After obtaining a fashion degree in Milan, she came to London in 2009 to study for an MA in Digital Fashion at London College of Fashion.
In 2012 she launched latex brand Dead Lotus Couture, and the label, leading to DLC’s catwalk debut at TG’s April 2014 Ball with a show starring Japanese performer Yusura.
Nange (pronounced as in ‘Angela’) is a regular vendor at London’s new pop-up alt/fetish fashion market Le Boutique Bazaar in Shoreditch, and this coming Saturday (March 14) sees her staging her first overseas fashion show at the Dominatrix weekend in Holland.
In April she is due to stage two further shows — one presented by The Fetishistas at the Festival of Sins relaunch at Resistance Gallery on April 4, and the other marking her return to Electrowerkz for her first full-scale TG presentation on April 10.
For this Fetishistas Q&A, my first question to Nange was: did she think that, with a painter mother and sculptor father, it was inevitable she would pursue a career as an artist of some kind?
NM: “Since I was a child I lived surrounded by an artistic environment. Paintings and brushes, sculptures and art pieces, art books and exhibitions were everyday life, especially with my mum having her studio at home.
“It was just after that I discovered that not all families had the same lifestyle. I am sure it strongly influenced my way of thinking and perceiving the world around me, but didn’t necessarily guarantee I would choose an artistic path.”
TM: While furthering your education you involved yourself in various different forms of artistic, musical and technological expression. What was it that finally decided you to focus on fashion?
NM: “Once I finished art high school I really wanted to be just an artist. I was very passionate about comic art, animation and sculpture but after more research I thought choosing fashion was the best option.
“I’ve always seen fashion as a discipline which involves more than one skill and it could lead me to use all my passions at once, giving me the freedom to express my art but to have a career at the same time.
TM: And what took your fashion focus towards fetish and/or latex in particular, and launching Dead Lotus Couture?
NM: “I always liked rubbery materials since I was little — the smell, the tactile sensation and the versatile aspect of it. I have also always been fascinated by the sensual aspect of things, so I guess the two things together led me in my choice.
TM: I think your MA in Digital Fashion probably differentiates you from most other fashion graduates who have set up latex clothing businesses. What exactly is ‘digital fashion’ and what, for you, is the importance of latex to this concept?
NM: “Digital fashion is a very wide and subjective field that leaves a lot of space for personal interpretation. My concept of digital fashion holds a mix of disciplines and passions I have, such as technology, electronics and media software.
“I came across latex as material during my Masters and I instantly fell in love with it.
“Its look and versatility leave a lot of space for experimentation while inspiring projects characterised with more of an edge then typical fashion, which I always prefer.”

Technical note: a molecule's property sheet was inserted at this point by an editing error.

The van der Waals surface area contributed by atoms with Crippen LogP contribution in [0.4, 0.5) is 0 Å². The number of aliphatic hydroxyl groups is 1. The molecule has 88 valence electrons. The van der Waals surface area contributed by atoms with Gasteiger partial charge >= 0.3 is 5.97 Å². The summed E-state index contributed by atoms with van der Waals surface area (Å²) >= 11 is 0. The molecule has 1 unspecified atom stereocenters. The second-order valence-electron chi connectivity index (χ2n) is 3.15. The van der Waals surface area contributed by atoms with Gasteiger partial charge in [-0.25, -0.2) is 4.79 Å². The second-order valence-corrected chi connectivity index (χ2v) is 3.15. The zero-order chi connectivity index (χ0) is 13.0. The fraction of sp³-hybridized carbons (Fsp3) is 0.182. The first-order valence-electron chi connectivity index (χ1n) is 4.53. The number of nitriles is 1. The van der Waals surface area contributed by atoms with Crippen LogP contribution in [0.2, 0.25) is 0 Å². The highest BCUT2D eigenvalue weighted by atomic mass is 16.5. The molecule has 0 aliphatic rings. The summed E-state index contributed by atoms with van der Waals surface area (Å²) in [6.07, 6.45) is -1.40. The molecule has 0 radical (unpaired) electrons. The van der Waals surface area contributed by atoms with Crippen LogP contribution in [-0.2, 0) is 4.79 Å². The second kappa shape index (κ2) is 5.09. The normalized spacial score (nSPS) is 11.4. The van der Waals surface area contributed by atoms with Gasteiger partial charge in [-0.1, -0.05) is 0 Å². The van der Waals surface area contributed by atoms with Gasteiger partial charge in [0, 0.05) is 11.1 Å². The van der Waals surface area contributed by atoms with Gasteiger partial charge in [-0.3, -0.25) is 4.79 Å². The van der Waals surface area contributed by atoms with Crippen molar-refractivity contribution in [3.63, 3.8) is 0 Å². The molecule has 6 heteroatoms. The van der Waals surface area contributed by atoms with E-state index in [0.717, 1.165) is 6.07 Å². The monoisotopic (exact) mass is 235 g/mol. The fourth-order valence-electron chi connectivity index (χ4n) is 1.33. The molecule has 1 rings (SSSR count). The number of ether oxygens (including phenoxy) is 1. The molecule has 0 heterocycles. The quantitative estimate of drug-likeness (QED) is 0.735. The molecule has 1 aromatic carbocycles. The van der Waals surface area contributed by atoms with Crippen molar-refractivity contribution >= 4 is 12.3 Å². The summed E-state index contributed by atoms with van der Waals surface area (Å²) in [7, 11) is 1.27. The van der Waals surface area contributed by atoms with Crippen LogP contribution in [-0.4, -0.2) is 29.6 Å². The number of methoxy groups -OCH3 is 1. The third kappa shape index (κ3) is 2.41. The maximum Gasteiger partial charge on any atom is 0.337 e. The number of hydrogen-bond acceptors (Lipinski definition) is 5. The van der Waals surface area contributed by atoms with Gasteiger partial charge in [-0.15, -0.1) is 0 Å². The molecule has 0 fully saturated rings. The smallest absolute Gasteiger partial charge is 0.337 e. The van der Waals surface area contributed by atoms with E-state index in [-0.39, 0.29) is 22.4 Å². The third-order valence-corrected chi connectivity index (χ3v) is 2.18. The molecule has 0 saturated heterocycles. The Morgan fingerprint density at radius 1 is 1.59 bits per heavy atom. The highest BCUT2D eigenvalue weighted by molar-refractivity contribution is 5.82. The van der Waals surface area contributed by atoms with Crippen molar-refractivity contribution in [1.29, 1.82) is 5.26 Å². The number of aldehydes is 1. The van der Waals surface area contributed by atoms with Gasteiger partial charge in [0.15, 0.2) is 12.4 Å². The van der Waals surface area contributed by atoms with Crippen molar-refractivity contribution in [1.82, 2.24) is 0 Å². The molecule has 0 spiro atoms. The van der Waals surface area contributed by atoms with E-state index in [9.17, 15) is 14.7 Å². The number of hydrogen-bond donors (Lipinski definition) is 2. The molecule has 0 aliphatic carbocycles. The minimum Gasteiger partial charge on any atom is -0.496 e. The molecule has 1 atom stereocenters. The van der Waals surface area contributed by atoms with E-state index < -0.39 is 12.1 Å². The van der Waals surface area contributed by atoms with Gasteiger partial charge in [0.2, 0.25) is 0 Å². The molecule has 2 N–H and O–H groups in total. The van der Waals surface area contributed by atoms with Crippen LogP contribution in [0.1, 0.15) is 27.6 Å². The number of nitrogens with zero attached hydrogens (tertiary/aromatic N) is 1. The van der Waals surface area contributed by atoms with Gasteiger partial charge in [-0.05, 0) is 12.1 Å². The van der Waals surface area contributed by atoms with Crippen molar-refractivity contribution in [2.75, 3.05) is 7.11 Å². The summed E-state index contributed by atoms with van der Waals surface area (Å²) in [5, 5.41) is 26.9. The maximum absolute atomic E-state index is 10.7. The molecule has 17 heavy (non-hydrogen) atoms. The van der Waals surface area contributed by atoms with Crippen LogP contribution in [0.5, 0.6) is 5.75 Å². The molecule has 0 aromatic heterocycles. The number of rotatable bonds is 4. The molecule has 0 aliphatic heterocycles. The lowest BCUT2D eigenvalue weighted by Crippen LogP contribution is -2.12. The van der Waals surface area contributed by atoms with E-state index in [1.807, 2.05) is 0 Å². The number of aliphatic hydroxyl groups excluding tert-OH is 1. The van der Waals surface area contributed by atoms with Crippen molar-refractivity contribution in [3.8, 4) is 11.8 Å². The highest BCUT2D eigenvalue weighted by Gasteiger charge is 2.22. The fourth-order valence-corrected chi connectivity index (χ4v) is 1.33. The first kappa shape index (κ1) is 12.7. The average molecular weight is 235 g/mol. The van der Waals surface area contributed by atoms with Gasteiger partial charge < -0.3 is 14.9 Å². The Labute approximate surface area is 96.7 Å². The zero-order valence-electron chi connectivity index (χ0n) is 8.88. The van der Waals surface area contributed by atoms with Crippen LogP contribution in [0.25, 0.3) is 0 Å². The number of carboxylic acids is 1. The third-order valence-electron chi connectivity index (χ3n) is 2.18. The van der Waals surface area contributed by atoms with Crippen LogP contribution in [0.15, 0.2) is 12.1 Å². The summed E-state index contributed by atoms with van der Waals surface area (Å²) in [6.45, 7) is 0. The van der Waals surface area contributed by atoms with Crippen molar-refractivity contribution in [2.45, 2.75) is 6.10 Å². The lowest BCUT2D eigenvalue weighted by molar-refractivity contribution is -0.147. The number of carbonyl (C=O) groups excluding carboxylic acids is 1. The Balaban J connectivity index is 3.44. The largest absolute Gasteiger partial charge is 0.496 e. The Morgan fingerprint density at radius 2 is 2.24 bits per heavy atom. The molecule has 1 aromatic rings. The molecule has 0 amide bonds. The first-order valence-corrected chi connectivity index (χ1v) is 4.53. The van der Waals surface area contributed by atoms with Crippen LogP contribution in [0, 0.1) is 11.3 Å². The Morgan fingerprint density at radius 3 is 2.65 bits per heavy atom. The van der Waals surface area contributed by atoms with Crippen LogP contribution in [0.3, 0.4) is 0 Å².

TM: Your more experimental Dead Lotus Couture projects include the pioneering Metrika dress with a 3D-printed neckpiece that you displayed in Paris at the 3D Printshow last year. What sort of achievement does that represent for you?
NM: “For a long time I’ve wanted to do something with 3D printing. Metrika is my first practical approach to merging latex and 3D printing, but not the last. It’s definitely the first step for something more interesting and challenging.”
TM: And before Metrika, there was for example the Mechapolypse concept for a ‘mind-controlled’ dress. What exactly was that concept?
NM: “Mechapolypse was my big step into — and achievement in — my idea of digital fashion, after almost two years of working on it.
“I could merge and experiment in one project with a lot of different fields such as art, media software, electronics, material experimentation, latex, prints…
“It’s the world’s first dress that interacts with brainwaves.
“It was a few years ago so it’s a bit of an old project now, but it’s still in my heart and even if working on it was extremely challenging, it still represents a great career achievement for me.”
TM: Where do you think ‘wearable technology’ will end up, and where would you like to take it yourself, either with latex or other fabrics?
NM: “Everyday new and exciting projects are being published and entering the market, so it is becoming a recognisable field finally.
“I believe wearable technology will be more part of our everyday lives in the near future.”
TM: Where, in an ideal world, would you like to see Dead Lotus Couture positioned as a brand? What is your mission statement for the label?
NM: “I would love to explore electronics more through Dead Lotus Couture. It’s something I am missing at the moment but hopefully soon I will manage to start developing new ideas I’ve had for a while now.
“Unfortunately time and priorities are always a problem and they can slow things down.”
TM: When you were setting up Dead Lotus Couture, did its visual style evolve ‘organically’ or, as a graphic designer, did you first spend lots of time consciously developing the look you wanted for all your publicity/editorial imagery?READ MORE
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